To be conservative, I am assuming these colour patterns are further evidence of a seasonal high water table, which will have implications for the Planning Act lot category, and the type of septic system required. But let me know what you think, and feel free to comment below, or on LinkedIn.
Jeff Brewbaker (via LinkedIn, Onsite Wastewater Professionals Group)
I would like to point out that redox features will not be forming when soil temperatures are below biologic zero (5 degrees C). These soils as you describe are most likely seasonally saturated long enough with low temps to have an impact on on-site waste water system performance. The dark colors are most likely manganese concentrations. You could test this by adding small amount diluted hydrogen peroxide. I have observed similar color patterns in drumlins of northern Wisconsin and coarse textured stream terraces in central WI.
Thanks for your insights Jeff. Our spring temperatures are indeed very cool. The ground is generally thawed with perched groundwater flowing, but still cold, starting around mid-March. Some years the frost doesn’t fully come out of the ground until late April, although areas with grass cover which tend to trap a lot of snow generally don’t freeze that deep.
Our “red” soil is so well known for its high iron content, that I figured it was iron which was concentrating, but the colour didn’t seem to match up. I will have to add a bottle of hydrogen peroxide to our field kit!
William Sledjeski (via LinkedIn, Onsite Wastewater Professionals Group)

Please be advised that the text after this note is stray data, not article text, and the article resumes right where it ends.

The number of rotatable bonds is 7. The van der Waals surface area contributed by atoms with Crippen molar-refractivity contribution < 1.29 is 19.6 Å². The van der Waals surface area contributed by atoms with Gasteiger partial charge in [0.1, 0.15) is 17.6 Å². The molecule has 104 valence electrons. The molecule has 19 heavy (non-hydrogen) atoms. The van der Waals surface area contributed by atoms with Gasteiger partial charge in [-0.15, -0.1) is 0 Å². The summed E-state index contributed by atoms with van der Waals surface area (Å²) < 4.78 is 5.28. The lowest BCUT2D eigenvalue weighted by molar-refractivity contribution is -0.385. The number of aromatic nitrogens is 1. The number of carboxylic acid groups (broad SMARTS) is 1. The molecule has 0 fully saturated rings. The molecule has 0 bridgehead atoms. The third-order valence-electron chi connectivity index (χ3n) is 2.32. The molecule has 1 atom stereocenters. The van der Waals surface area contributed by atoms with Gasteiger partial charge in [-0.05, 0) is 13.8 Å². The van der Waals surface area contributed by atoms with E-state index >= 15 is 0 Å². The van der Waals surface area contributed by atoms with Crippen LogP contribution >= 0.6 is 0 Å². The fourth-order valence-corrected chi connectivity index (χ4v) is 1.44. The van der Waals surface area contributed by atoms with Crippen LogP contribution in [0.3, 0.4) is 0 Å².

http://www.novascotia.ca/natr/library/forestry/reports/Soil-Types.pdf. Try page 26, figure 8.
The US system refer to these as spodosols. The wet ones are Cryods. Your site appears to have redox features that satisfy this classification. We monitor SWT soils during the wet season for confirmation. New regs in VA allow direct discharge to a water table with tertiatry treatment and disinfection, love or hate it.
Thanks for that link William! Nova Scotia is the province right next to me, but I was not aware of that publication. There are some great photos of redox and gleyed soils. The photos on page 26 are much more prominent than what I saw at my site.
The photo I took with the flash on is more representative of how the soil colours looked to my eye. But the contrast of the mottling is more prominent in the second photo with the flash off.
Regardless, would it be fair to presume that the darker patches of soil (brown to almost greenish/black) would likely be accumulations/concentrations of Fe or Mn? Or could these darker patches be “organic staining” as referred to in the Nova Scotia publication?
Ian Ralston Eng.L. (via LinkedIn, Onsite Wastewater Professionals Group)